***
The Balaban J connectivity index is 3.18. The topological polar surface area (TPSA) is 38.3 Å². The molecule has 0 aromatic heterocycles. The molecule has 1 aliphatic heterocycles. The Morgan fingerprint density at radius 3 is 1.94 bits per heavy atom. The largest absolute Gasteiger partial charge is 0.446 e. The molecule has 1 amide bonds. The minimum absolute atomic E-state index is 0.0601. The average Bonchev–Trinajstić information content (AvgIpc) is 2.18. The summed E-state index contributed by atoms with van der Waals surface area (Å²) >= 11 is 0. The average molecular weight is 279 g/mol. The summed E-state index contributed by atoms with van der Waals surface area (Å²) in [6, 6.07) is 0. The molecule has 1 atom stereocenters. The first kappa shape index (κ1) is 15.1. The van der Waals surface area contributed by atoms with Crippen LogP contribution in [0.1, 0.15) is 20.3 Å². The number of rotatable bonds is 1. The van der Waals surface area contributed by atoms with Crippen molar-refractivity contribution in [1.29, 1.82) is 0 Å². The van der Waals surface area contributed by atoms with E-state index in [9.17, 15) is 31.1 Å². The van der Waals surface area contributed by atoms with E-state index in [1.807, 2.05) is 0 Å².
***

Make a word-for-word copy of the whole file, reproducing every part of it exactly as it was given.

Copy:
The Balaban J connectivity index is 3.18. The topological polar surface area (TPSA) is 38.3 Å². The molecule has 0 aromatic heterocycles. The molecule has 1 aliphatic heterocycles. The Morgan fingerprint density at radius 3 is 1.94 bits per heavy atom. The largest absolute Gasteiger partial charge is 0.446 e. The molecule has 1 amide bonds. The minimum absolute atomic E-state index is 0.0601. The average Bonchev–Trinajstić information content (AvgIpc) is 2.18. The summed E-state index contributed by atoms with van der Waals surface area (Å²) >= 11 is 0. The average molecular weight is 279 g/mol. The summed E-state index contributed by atoms with van der Waals surface area (Å²) in [6, 6.07) is 0. The molecule has 1 atom stereocenters. The first kappa shape index (κ1) is 15.1. The van der Waals surface area contributed by atoms with Crippen LogP contribution in [0.1, 0.15) is 20.3 Å². The number of rotatable bonds is 1. The van der Waals surface area contributed by atoms with Crippen molar-refractivity contribution in [1.29, 1.82) is 0 Å². The van der Waals surface area contributed by atoms with E-state index in [9.17, 15) is 31.1 Å². The van der Waals surface area contributed by atoms with E-state index in [1.807, 2.05) is 0 Å².